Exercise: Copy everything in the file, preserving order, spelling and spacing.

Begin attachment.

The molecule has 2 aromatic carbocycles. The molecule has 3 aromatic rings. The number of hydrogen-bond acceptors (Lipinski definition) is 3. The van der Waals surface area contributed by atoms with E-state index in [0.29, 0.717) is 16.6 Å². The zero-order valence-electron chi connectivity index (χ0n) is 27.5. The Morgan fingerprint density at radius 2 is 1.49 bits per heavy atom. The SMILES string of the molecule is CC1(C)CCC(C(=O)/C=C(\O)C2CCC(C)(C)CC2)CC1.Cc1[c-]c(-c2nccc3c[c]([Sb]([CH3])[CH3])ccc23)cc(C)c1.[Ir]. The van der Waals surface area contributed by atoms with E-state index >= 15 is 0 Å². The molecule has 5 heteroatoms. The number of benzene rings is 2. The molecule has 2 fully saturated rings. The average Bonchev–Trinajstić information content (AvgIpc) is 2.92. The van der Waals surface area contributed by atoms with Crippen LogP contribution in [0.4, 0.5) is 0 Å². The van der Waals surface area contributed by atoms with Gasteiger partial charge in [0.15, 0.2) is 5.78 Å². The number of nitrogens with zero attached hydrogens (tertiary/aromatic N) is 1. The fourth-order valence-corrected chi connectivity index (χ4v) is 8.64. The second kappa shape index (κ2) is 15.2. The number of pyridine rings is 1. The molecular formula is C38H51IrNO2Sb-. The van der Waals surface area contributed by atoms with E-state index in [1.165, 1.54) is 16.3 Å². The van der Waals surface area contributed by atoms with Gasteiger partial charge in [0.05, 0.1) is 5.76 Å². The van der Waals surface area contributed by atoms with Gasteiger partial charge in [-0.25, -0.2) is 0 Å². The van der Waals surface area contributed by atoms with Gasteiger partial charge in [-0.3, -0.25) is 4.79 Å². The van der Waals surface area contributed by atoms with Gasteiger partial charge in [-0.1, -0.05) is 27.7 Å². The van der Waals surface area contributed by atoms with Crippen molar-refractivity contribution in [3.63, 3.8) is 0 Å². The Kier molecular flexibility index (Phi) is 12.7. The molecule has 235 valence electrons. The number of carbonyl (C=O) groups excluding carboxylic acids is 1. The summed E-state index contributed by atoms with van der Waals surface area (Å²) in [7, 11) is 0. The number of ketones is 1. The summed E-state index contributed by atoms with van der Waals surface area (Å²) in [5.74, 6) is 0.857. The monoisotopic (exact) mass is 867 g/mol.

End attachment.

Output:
The molecule has 2 aromatic carbocycles. The molecule has 3 aromatic rings. The number of hydrogen-bond acceptors (Lipinski definition) is 3. The van der Waals surface area contributed by atoms with E-state index in [0.29, 0.717) is 16.6 Å². The zero-order valence-electron chi connectivity index (χ0n) is 27.5. The Morgan fingerprint density at radius 2 is 1.49 bits per heavy atom. The SMILES string of the molecule is CC1(C)CCC(C(=O)/C=C(\O)C2CCC(C)(C)CC2)CC1.Cc1[c-]c(-c2nccc3c[c]([Sb]([CH3])[CH3])ccc23)cc(C)c1.[Ir]. The van der Waals surface area contributed by atoms with E-state index >= 15 is 0 Å². The molecule has 5 heteroatoms. The number of benzene rings is 2. The molecule has 2 fully saturated rings. The average Bonchev–Trinajstić information content (AvgIpc) is 2.92. The van der Waals surface area contributed by atoms with Crippen LogP contribution in [0.4, 0.5) is 0 Å². The van der Waals surface area contributed by atoms with Gasteiger partial charge in [0.15, 0.2) is 5.78 Å². The number of nitrogens with zero attached hydrogens (tertiary/aromatic N) is 1. The fourth-order valence-corrected chi connectivity index (χ4v) is 8.64. The second kappa shape index (κ2) is 15.2. The number of pyridine rings is 1. The molecular formula is C38H51IrNO2Sb-. The van der Waals surface area contributed by atoms with E-state index in [1.165, 1.54) is 16.3 Å². The van der Waals surface area contributed by atoms with Gasteiger partial charge in [0.05, 0.1) is 5.76 Å². The van der Waals surface area contributed by atoms with Gasteiger partial charge in [-0.25, -0.2) is 0 Å². The van der Waals surface area contributed by atoms with Gasteiger partial charge in [-0.3, -0.25) is 4.79 Å². The van der Waals surface area contributed by atoms with Gasteiger partial charge in [-0.1, -0.05) is 27.7 Å². The van der Waals surface area contributed by atoms with Crippen molar-refractivity contribution in [3.63, 3.8) is 0 Å². The Kier molecular flexibility index (Phi) is 12.7. The molecule has 235 valence electrons. The number of carbonyl (C=O) groups excluding carboxylic acids is 1. The summed E-state index contributed by atoms with van der Waals surface area (Å²) in [7, 11) is 0. The number of ketones is 1. The summed E-state index contributed by atoms with van der Waals surface area (Å²) in [5.74, 6) is 0.857. The monoisotopic (exact) mass is 867 g/mol.